Virtual World Part 1 of 3
In June I attended a Tech and Marketing Conference for the AICPA (American Institute of Certified Public Accountants). The two words tech and marketing generally in the accounting world are two different things. Tech usually means we get our work done faster or more efficient. Marketing usually means networking. These are not technical definitions and certainly do not mean the same in every other industry. Accountants (CPAs) have unfortunately not been known to be on the cutting edge of either of these subjects and statics show that generally our customers drag us to be somewhat relevant or the IRS requires us to do it, such as e-filing.
So, needless to say, I was excited to go to a conference that would exactly address all the things that are important to me. Although challenging as it is, technology is everywhere. The iPhone, iPad, banking and doctor office portals are all becoming a current and relevant thing. We live in a virtual world, with 24/7 access from anywhere at any time. Is it easy to wrap your head around it? Nope. It’s not, but it’s not as complicated as it seems. It will actually simplify your life if you can learn to embrace the change.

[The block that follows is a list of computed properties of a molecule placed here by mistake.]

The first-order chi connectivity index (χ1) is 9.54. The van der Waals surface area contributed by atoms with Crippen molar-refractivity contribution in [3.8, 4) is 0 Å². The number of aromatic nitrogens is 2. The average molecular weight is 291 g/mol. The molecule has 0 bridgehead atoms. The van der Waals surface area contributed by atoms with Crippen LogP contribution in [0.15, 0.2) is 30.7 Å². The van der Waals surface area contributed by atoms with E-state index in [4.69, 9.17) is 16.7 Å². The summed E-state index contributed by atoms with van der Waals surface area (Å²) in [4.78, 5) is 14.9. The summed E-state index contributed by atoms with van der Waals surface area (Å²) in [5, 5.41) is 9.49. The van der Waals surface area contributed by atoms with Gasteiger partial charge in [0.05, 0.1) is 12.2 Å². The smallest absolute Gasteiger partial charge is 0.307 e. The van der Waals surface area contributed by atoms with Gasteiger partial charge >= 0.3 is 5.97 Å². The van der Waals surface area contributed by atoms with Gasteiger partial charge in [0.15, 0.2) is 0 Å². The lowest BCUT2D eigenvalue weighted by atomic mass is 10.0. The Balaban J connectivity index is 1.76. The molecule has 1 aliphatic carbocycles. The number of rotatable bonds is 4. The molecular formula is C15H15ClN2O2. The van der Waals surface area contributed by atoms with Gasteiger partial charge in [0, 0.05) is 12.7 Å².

Beginning the process of change is never easy, but most likely worth it. Financially, there are good reasons to move to a virtual model. There are fewer risks of losing valuable information or the computer crashing. All the information is stored on a virtual server backed up in multiple locations automatically. Additionally, the cost of equipment decreases because you only need a computer that has a great internet connection. Very few business owners do not consider the cost of their time, but to fix any one of these issues can be very expensive.
Have you ever worked with someone who held up providing services to you or even worse been one of those folks that couldn’t provide valuable information because the computer wasn’t working? It’s frustrating and could cost you a valuable sale. Unfortunately, living in a virtual world has made the expectation of buying a “right now” experience. If you can sell it to me then someone else can. It’s what the customer has come to expect. By going virtual, you cut down the risk of lost sales, loss information and lower equipment costs.